‘Wild Kingdom’

// Pantages Theatre becomes a different kind of 'animal house' on May 5

Celebrity zoologists abound on today's airwaves. And they all owe a huge debt of gratitude to “Mutual of Omaha's Wild Kingdom,” the syndicated nature show that Marlin Perkins and sidekick Jim Fowler pioneered back in the '60s.

Peter Gros has been part of the “Wild Kingdom” crew since 1985 and can be seen on its latest incarnation, which airs as specials on Animal Planet. On May 5, he'll share his love for all things that fly, swim and slither in person, at Tacoma's Pantages Theater. So we gave him a ring to find out what critters might show up on stage with him.

Tacoma Weekly: Over the years - as you’ve seen the Croc Hunters and Jack Hannas - have you ever thought, “Posers!”

Peter Gros: (Laughs) No, actually not. ... My thinking is, generally, that as many shows that we have that are out there educating people about wildlife, the better off it’s gonna be. I think that the formats have changed a little bit. They’ve had to become more exciting. But, on the other hand, I think with the pace of today’s world ... it takes a lot more to sort of grab young people, get their attention and educate them while you’re doing it. 

TW: How did you get started?

Gros: I was sort of hardwired for this. I grew up in the Hudson Valley (in New York), and my backyard playground was a preserve of 3,600 acres. So I spent most of my childhood in nature, and then went to school to prepare for this in Northern California. This has always been my passion to be able to work with wildlife. But the opportunity arose for me to actually go work with wildlife, in the wild, (in) 1985 when I met Jim Fowler on the Johnny Carson show.

TW: What should we expect from the live presentation? What kind of animals are you bringing?

Gros: Well, we have ... footage we’ve filmed from around the world interspersed with hand-raised animals. It could be a kookaburra singing. It could be an owl that flies over people’s heads and lands on the stage. It could be a kangaroo (or) the world’s largest porcupine, called the crested African porcupine.

We have a good time with it. But the important thing is that it’s not a gloom and doom show about “the sky is falling.” … It’s based on our successes and all the good things that are happening (with conservation) that you just tend not to hear about. And then it gives me a platform to really connect young people with wildlife. I have lots of volunteers coming up on the stage to meet and help me with these hand-raised animals. 

TW: Are there specific Northwest successes you can point to?

Gros: Sure, our national bird, the bald eagle. It is off the endangered species list. You have the peregrine falcon up there, the fastest bird, clocked at over 200 miles per hour. Those, through captive breeding, have been reintroduced and doing very well. The whale populations in some cases are stabilizing. We have as many bears in some places as we had in the 1800s - black bears I’m talking about.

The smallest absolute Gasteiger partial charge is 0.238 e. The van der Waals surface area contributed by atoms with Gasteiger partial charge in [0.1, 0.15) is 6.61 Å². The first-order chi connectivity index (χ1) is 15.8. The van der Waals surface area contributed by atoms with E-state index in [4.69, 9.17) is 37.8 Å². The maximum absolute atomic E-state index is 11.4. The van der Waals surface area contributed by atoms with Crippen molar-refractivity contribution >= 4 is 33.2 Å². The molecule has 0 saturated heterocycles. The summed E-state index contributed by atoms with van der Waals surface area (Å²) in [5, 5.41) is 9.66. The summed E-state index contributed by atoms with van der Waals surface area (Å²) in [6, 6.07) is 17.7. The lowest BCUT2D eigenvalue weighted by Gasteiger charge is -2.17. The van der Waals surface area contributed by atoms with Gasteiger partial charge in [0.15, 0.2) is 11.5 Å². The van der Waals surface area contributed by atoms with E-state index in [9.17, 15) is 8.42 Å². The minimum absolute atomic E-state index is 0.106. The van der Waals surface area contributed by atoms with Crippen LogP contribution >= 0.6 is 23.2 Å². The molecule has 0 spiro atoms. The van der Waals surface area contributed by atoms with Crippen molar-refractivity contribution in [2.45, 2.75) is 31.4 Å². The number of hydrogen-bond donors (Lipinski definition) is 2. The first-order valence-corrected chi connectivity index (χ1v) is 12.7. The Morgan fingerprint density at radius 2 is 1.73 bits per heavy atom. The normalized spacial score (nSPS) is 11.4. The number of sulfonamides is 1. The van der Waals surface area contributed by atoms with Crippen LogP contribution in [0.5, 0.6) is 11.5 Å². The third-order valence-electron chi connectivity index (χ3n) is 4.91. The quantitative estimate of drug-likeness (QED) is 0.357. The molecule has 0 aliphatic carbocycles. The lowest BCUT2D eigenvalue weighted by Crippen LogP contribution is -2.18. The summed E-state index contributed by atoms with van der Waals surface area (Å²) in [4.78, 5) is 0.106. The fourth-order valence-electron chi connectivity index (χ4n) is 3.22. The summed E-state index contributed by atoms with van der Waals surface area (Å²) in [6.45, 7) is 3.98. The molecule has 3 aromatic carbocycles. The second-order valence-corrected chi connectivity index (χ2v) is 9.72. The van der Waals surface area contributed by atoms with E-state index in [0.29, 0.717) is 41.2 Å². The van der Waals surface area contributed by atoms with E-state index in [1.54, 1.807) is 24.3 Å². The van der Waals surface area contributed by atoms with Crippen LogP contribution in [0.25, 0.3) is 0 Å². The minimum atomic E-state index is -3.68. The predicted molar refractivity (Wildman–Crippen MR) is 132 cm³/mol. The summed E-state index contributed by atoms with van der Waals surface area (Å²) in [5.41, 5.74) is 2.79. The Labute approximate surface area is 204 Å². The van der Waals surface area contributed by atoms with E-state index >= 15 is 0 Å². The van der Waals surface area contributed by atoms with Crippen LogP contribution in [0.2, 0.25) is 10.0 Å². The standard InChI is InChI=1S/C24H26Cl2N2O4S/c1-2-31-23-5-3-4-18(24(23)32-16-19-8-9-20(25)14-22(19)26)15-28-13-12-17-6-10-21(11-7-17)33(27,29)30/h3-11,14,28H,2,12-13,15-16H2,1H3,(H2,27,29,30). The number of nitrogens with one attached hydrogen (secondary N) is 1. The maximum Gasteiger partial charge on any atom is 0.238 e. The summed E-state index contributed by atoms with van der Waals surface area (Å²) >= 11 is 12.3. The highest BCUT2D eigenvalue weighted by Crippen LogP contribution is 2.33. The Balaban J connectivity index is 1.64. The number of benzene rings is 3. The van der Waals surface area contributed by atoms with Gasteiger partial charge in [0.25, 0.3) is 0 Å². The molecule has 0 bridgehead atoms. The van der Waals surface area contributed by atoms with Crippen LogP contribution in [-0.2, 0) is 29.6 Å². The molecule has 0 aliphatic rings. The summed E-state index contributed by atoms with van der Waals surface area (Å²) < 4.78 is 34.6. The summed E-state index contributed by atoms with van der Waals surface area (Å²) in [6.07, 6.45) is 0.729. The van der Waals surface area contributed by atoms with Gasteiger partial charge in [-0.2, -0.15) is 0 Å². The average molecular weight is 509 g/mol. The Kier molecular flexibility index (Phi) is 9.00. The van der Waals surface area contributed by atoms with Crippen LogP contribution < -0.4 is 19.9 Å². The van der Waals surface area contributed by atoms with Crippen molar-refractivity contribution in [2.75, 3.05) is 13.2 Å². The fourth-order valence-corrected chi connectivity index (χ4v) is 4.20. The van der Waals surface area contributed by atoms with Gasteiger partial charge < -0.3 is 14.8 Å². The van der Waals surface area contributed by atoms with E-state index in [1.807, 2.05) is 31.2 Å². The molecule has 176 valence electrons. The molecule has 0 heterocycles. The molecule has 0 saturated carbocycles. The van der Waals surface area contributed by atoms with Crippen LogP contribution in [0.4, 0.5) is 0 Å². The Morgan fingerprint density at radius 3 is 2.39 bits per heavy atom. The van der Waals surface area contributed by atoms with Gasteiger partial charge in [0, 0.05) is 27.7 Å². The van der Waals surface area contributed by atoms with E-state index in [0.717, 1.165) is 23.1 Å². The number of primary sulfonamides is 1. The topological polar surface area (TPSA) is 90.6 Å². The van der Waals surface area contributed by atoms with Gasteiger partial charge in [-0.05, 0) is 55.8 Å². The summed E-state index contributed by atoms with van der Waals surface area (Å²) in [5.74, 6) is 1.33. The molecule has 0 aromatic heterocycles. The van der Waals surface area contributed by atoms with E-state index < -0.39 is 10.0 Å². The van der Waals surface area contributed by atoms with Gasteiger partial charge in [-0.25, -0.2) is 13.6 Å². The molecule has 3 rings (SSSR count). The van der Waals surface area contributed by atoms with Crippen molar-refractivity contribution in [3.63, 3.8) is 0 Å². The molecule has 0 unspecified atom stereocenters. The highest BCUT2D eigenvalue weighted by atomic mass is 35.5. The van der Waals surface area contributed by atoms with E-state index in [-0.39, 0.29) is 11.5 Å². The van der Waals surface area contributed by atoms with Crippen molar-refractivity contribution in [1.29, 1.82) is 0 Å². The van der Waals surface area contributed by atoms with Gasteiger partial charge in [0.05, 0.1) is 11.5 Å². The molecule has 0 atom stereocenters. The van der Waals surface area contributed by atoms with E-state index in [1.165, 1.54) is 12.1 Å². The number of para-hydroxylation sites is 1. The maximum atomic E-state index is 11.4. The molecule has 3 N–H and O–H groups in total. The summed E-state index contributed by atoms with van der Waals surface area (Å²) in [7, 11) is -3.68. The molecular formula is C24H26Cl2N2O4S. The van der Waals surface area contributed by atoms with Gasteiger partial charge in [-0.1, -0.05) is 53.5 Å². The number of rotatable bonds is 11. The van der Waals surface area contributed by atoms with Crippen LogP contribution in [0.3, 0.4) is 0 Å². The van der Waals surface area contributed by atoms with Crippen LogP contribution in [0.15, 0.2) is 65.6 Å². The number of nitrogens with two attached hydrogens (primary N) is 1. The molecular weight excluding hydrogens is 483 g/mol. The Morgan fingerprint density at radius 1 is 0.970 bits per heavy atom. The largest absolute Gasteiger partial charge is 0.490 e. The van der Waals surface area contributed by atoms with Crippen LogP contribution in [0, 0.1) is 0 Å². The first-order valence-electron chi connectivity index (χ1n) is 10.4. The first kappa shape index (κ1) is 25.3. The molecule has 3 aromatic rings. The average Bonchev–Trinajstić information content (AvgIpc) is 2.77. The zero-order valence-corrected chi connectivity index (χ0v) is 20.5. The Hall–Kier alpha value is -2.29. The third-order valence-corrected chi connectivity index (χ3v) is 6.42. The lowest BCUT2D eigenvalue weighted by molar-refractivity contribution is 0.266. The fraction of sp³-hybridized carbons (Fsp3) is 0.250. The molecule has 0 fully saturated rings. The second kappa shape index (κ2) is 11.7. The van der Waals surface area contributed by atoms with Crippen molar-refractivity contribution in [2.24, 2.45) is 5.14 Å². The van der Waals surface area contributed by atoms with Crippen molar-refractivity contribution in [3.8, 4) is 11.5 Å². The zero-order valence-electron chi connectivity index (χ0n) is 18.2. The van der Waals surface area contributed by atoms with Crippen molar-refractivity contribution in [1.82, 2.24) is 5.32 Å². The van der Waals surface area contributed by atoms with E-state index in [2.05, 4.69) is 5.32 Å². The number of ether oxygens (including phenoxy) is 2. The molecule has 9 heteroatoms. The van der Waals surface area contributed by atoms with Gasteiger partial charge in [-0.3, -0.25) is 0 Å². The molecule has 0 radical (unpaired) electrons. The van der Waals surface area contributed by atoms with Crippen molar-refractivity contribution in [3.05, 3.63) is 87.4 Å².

TW: I’ve read there are bloopers involved in this show. What are some of the craziest things that happened on the show that didn’t make it onto the airwaves?

Gros: When you’re filming in the wild, you never quite know what’s gonna happen. ... We were rafting the Zambezi River (the fourth largest river in Africa) and we put in under Victoria Falls. It’s all class five-plus water, and the rapids are huge. They call it Valley of the Giants. And before we left they said, “Be sure and stay in the raft because, if you fall out, there are a lot of log snags underwater, and you’ll be pinned down and they’ll hold you down, so don’t get caught on those. But if you do fall out, get back to the boat as quickly as possible. Don’t swim to shore, because that’s where the crocodiles lay in wait and for the food to come by.” Of course, we did capsize several times going through this Valley of the Giants, and you’d be amazed at how quickly one can get back in a boat. 

TW: What’s maybe the most misunderstood animal?

Gros: Snakes, they have no human expressions. They’re cold-blooded. They have no legs nothing we can really relate to and they have had serious bad press since the beginning of history. And there have been movies made in Hollywood about giant snakes looking for people to eat.

But it’s actually quite easy to get people over their fear of snakes and reptiles just by working with them with small worms, and then a legless lizard, and then a small snake. And once they get over the idea of the tactile surprise that they’re not slimy, they’re not cold, they’re not yucky - then they can get over their fear. The important thing to focus on is their role in the animal world, eating all these rats and mice and animals that carry diseases that would make us very sick. 

TW: Is there an animal that fascinates you or that you've loved as a kid above all other animals?

Gros: (Chuckles) Well, I have many, actually. I had the opportunity to do a show with Christopher Cross, the songwriter, and he’s an avid diver. We were in the Bahamas. We swam with dolphins for two weeks and recorded dolphin sounds. Diving with dolphins that would ... bring their young over and play with us in the open ocean was the thrill of a lifetime. 

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